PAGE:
Why projecting the 2018 Olympic teams is a fool’s errand

Harrison Mooney
February 25, 2014

The 2014 Olympics are over. It's time to put it away, and to start looking ahead to the next thing.

No, not the final quarter of the NHL season. The 2018 Olympics.

In case it wasn't clear that Canada is dumbly obsessed with hockey, especially Olympic hockey, only two days after Canada won the gold medal, the articles projecting the 2018 team began pouring in. The Toronto Star. The Toronto Sun. Sportsnet. Bleacher Report. Slam. The Canadian Press. And so on, and so forth.

This is a country so singularly obsessed that we can't even let 2014 sit for a week before we start building the next team. It's asinine.

I thought it was ridiculous to project the 2014 team two years in advance, so you'll forgive me if I opt out from projecting the complete 2018 team now. It's a fool's errand, for one thing. You simply can't see that far ahead (as Back to the Future II proved when they claimed to give us a vision of 2015, and got the double-necktie and the hoverboard way wrong.)

Four years is a long time, and a lot can change.

Heck, a lot changed in one year. In 2013, Jamie Benn wasn't on some people's Team Canada. Few had Jeff Carter or Marc-Edouard Vlasic. Heck, Chris Kunitz wasn't on my Team Canada the day Team Canada was announced.

Things change in a hurry, let alone a full presidential term.

For example: looking back at the 2010 team, I think most of us assumed that Dany Heatley, Mike Richards, Brent Seabrook, Marc-Andre Fleury, and even Chris Pronger were going to be in Sochi. But that didn't happen, due to marginal and precipitous drops in impact (Richards and Heatley, respectively), the rise of other, better defenders on your side (Seabrook), a few bad postseasons (Fleury), and a career-ending injury (Pronger).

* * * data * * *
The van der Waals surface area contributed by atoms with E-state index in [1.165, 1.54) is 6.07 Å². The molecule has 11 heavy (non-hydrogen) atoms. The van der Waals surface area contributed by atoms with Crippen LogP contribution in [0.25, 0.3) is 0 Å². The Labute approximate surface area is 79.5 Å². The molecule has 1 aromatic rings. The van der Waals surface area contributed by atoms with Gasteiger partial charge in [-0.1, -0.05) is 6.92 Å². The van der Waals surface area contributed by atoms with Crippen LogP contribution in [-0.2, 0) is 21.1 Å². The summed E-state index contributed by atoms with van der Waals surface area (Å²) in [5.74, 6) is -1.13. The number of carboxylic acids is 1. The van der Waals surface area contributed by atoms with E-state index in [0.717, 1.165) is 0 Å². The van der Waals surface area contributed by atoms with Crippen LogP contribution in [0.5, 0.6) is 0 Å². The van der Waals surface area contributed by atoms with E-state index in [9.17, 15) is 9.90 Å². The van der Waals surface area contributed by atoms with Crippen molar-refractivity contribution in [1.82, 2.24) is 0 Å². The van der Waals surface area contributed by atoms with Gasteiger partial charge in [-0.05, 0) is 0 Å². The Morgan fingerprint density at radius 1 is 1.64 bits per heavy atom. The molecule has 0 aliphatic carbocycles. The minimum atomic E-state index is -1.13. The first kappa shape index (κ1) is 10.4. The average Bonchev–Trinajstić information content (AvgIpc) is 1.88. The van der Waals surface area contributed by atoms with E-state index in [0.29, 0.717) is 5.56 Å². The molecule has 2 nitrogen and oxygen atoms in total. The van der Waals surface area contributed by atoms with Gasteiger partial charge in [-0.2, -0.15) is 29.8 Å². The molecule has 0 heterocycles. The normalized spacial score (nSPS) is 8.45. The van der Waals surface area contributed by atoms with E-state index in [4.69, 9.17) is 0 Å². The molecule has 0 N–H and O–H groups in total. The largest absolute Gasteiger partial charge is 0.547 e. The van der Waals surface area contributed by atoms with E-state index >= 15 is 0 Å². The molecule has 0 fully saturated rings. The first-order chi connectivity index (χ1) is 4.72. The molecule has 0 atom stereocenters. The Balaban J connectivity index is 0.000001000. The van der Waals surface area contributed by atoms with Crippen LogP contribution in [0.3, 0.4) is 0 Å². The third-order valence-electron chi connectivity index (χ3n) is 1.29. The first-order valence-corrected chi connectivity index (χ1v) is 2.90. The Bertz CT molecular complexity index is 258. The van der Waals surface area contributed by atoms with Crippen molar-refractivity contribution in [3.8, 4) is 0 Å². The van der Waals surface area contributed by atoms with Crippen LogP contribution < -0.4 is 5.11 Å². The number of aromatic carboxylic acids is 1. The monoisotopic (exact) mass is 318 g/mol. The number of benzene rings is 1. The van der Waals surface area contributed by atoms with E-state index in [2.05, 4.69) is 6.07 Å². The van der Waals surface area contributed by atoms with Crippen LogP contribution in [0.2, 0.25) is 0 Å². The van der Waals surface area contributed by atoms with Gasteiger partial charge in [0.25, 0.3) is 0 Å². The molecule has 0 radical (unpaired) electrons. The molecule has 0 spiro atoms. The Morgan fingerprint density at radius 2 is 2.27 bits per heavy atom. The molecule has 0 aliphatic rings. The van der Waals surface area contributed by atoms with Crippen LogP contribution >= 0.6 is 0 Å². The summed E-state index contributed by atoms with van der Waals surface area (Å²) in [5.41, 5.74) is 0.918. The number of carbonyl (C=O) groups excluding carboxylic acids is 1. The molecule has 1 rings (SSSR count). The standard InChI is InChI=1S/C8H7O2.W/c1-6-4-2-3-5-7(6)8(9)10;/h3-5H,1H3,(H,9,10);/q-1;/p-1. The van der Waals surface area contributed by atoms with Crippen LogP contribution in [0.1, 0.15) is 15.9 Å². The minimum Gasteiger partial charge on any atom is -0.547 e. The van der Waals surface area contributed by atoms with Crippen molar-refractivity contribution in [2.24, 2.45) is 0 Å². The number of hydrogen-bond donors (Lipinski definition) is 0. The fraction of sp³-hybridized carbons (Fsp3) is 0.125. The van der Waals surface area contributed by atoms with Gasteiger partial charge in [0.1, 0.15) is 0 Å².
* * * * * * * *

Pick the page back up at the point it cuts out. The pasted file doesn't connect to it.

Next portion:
Heck, there was a time when people thought Crosby might be finished. But by the time the Olympics came around, he was back to being the best player in the world. In other words, we really can't know what Team Canada in 2018 is going to look like. We don't know what the NHL will look like.

More interesting, to me, than projecting the 2018 team with any real conviction, will be looking at who looked like a lock to return in 2014 and isn't there once we get to 2018. Canada has so much young talent to choose from, and one can only hope that their careers maintain the trajectory they're currently on, but for some guys, that's just not going to happen.

All that said, Canada did return a great deal of players from the 2010 team, and there's no doubt they'll be returning a few to go for three in a row, should the NHL return for South Korea. Looking at the way things are now, I'd be comfortable saying Sidney Crosby, Corey Perry, Ryan Getzlaf, Patrice Bergeron, Jonathan Toews, Drew Doughty, Duncan Keith, and Shea Weber are all going to be back in pursuit of gold number three, barring a truly shocking turn in their careers. That's one hell of a veteran core.

Either way, Canada will remain a formidable Olympic opponent. We can expect one or two guys to fall by the wayside, to age out of relevance, or to suffer an injury, but there's simply so much talent to choose from that Canada has to be the early, early, incredibly early favourite to win gold in 2018.